It’s a little known fact that WordPress contains it’s own RSS parser, and you can use it to your advantage to make custom dynamic pages!

This is a tutorial on how to take an ordinary RSS feed, parse it using WordPress’ internal RSS parser, and then create dynamic pages with it. I’m not talking about being a scraper, creating a splog, or doing anything spammy at all. I’m talking about creating added value for visitors and your blog while making money. We all know what a “splog” is. It’s a “spam blog”…or someone who takes RSS feeds and generates pages and posts from them and tries to profit using say Adsense or affiliate ads. The pages are just excerpts and titles from RSS feeds (sometimes full posts), and while they do link back to your site (usually) – they’re not the type of links you want to get. These spam blogs don’t have any redeeming value at all, no contact information, and certainly no original content at all.

Now – let’s take your blog, let’s say you have a birdwatching club in Buffalo, New York. You’ve developed a great site with loads of original content, bunches of articles, and your members visit regularly. The two things that you and other members talk about regularly are binoculars and digital cameras. This is what you could do…

Craigslist is America’s garage sale. If you don’t live in America, I’m sure something like this is in your region. Craigslist offers RSS feeds on each and every page. Here’s how the birdwatching club could benefit from that.

First – create a page template. From your WordPress theme directory, download “single.php” (or the theme template that creates post pages) to your desktop. Open it in Notepad or any text editor, and add the following lines of code to the top:

/* Template Name: Craigslist Template */ ?>

This is the tricky part, because each and every theme is different. You need to look for the following block of code (which is what prints the page content out):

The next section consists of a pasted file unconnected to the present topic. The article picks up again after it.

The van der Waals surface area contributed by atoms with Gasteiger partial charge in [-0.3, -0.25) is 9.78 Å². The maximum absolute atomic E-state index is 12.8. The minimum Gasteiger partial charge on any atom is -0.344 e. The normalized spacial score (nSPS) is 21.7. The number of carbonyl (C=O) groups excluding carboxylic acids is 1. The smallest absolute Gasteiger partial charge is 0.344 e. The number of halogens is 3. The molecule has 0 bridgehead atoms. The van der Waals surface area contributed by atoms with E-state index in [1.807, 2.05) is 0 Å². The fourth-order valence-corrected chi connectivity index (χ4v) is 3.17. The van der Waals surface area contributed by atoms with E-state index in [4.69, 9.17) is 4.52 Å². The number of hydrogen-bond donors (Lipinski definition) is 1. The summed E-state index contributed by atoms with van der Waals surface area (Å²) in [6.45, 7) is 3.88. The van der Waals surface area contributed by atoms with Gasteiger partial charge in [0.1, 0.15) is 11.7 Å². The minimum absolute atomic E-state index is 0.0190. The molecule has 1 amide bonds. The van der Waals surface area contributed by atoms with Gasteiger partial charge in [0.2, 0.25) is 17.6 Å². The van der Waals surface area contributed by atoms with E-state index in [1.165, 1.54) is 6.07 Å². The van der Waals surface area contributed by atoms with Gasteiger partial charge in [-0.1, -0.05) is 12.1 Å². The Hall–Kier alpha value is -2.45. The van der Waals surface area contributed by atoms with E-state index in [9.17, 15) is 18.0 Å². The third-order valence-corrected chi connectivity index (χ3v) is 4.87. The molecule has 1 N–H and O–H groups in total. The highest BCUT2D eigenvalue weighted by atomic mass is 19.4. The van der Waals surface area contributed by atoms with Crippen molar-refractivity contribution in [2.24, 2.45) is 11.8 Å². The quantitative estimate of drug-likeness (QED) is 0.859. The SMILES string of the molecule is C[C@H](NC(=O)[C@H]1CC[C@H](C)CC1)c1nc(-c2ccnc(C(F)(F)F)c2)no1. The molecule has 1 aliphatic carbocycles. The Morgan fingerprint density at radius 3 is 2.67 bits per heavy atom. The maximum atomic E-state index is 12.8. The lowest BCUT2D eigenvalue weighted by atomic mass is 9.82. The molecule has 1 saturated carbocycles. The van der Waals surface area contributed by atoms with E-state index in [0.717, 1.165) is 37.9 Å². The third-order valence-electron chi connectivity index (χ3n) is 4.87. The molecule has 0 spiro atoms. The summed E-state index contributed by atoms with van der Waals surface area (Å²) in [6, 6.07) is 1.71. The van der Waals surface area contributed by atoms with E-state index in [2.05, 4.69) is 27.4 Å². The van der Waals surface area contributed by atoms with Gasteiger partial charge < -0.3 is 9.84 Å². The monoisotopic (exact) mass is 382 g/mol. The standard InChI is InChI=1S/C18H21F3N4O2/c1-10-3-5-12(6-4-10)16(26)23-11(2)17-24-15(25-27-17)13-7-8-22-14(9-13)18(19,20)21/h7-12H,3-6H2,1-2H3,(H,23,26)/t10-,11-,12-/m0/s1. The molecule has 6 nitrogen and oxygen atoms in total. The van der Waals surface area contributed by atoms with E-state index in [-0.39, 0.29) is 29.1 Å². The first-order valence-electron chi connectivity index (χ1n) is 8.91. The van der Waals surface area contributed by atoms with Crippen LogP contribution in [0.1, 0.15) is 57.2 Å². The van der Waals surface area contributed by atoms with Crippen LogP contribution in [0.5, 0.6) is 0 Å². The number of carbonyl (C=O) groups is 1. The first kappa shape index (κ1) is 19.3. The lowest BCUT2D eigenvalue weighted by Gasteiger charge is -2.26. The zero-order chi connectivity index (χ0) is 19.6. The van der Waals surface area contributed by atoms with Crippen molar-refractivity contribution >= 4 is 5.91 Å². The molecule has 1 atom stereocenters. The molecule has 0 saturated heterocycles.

<div class="entry">
<?php the_content(__('Read more &raquo;')); ?>

Right after those lines (or “the loop” in your template, you want to copy and paste this code:

<?php include_once(ABSPATH . WPINC . '/rss.php');
wp_rss('', 5); ?>

That code comes from this page in the WordPress Codex. WordPress has a built in “RSS Parser” that will read any RSS feed and spit out a list of links is list ordered fashion to a page. So, if you visit the Buffalo Craigslist Photo page, you’ll find at the bottom of the page a little orange RSS icon. Click on that link, and then copy the URL, and paste it over the example URL in your template. The number (20) that comes after the URL is the number of items from the RSS feed to parse and display. Save the template, and upload it back to your theme directory of your WordPress blog.

In your WordPress Dashboard, go to “Write -> Page”. Type some original content in the box, and scroll down to the bottom (in WordPress 2.5, on the sidebar in <2.5) and select “Craigslist Template”. Title your page “Craigslist”, and then save and publish the page. Now if you go to you should see a listing of things from craiglist with your original content on top.

Look what you did, now the Buffalo Birdwatchers Club won’t can look at photo equipment right on the member web site without having to go to Craigslist unless they see an item they like. You can add multiple feeds to the same page, just copy and paste that code block in multiple times with different RSS feed URL’s. Just remember, the more your add, the longer they take to parse, and the longer the page will take to load. I loaded 6 feeds @ 20 items per feed, and the page took about 20 seconds or so to load.

This Craigslist example is just that – an example. If you want to see how this looks in realtime, look at this Craiglist RSS example I just built. You could use RSS feeds from just about anything, digg, google news – any site that has a feed. As long as you’re only using headline feeds and not stealing content – nobody should ever think you’re plagiarising them in any way, you’re sending them traffic. In your template file, before you parse the feeds add a few paragraphs of original content about what they user might find (on Craigslist – or whatever) and now you have a page with ever changing (daily) content, AND orignal content that google can index!